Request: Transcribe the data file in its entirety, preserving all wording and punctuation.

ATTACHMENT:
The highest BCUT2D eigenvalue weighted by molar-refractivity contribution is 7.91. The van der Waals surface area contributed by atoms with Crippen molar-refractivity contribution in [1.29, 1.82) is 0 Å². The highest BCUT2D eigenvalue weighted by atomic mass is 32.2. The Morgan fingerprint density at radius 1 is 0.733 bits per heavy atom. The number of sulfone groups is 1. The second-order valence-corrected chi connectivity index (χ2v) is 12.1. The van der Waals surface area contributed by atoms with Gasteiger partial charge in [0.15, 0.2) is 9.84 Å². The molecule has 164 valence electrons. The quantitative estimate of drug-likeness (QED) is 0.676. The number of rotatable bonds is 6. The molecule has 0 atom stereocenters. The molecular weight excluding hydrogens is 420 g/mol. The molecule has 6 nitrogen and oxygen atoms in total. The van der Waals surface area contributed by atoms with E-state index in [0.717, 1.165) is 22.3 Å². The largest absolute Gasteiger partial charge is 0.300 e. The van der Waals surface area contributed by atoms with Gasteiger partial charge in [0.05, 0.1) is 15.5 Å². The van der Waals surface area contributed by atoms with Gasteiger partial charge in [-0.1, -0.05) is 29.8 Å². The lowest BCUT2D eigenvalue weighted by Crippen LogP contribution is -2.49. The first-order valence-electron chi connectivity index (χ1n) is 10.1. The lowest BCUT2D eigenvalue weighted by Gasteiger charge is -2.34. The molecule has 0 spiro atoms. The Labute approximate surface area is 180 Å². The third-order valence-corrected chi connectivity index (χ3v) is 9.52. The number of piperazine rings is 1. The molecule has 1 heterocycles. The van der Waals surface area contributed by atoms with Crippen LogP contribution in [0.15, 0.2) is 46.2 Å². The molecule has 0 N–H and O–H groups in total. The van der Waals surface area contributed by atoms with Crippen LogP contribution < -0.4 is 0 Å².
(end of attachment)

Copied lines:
The highest BCUT2D eigenvalue weighted by molar-refractivity contribution is 7.91. The van der Waals surface area contributed by atoms with Crippen molar-refractivity contribution in [1.29, 1.82) is 0 Å². The highest BCUT2D eigenvalue weighted by atomic mass is 32.2. The Morgan fingerprint density at radius 1 is 0.733 bits per heavy atom. The number of sulfone groups is 1. The second-order valence-corrected chi connectivity index (χ2v) is 12.1. The van der Waals surface area contributed by atoms with Gasteiger partial charge in [0.15, 0.2) is 9.84 Å². The molecule has 164 valence electrons. The quantitative estimate of drug-likeness (QED) is 0.676. The number of rotatable bonds is 6. The molecule has 0 atom stereocenters. The molecular weight excluding hydrogens is 420 g/mol. The molecule has 6 nitrogen and oxygen atoms in total. The van der Waals surface area contributed by atoms with E-state index in [0.717, 1.165) is 22.3 Å². The largest absolute Gasteiger partial charge is 0.300 e. The van der Waals surface area contributed by atoms with Gasteiger partial charge in [0.05, 0.1) is 15.5 Å². The van der Waals surface area contributed by atoms with Gasteiger partial charge in [-0.1, -0.05) is 29.8 Å². The lowest BCUT2D eigenvalue weighted by Crippen LogP contribution is -2.49. The first-order valence-electron chi connectivity index (χ1n) is 10.1. The lowest BCUT2D eigenvalue weighted by Gasteiger charge is -2.34. The molecule has 0 spiro atoms. The Labute approximate surface area is 180 Å². The third-order valence-corrected chi connectivity index (χ3v) is 9.52. The number of piperazine rings is 1. The molecule has 1 heterocycles. The van der Waals surface area contributed by atoms with Crippen LogP contribution in [0.15, 0.2) is 46.2 Å². The molecule has 0 N–H and O–H groups in total. The van der Waals surface area contributed by atoms with Crippen LogP contribution < -0.4 is 0 Å².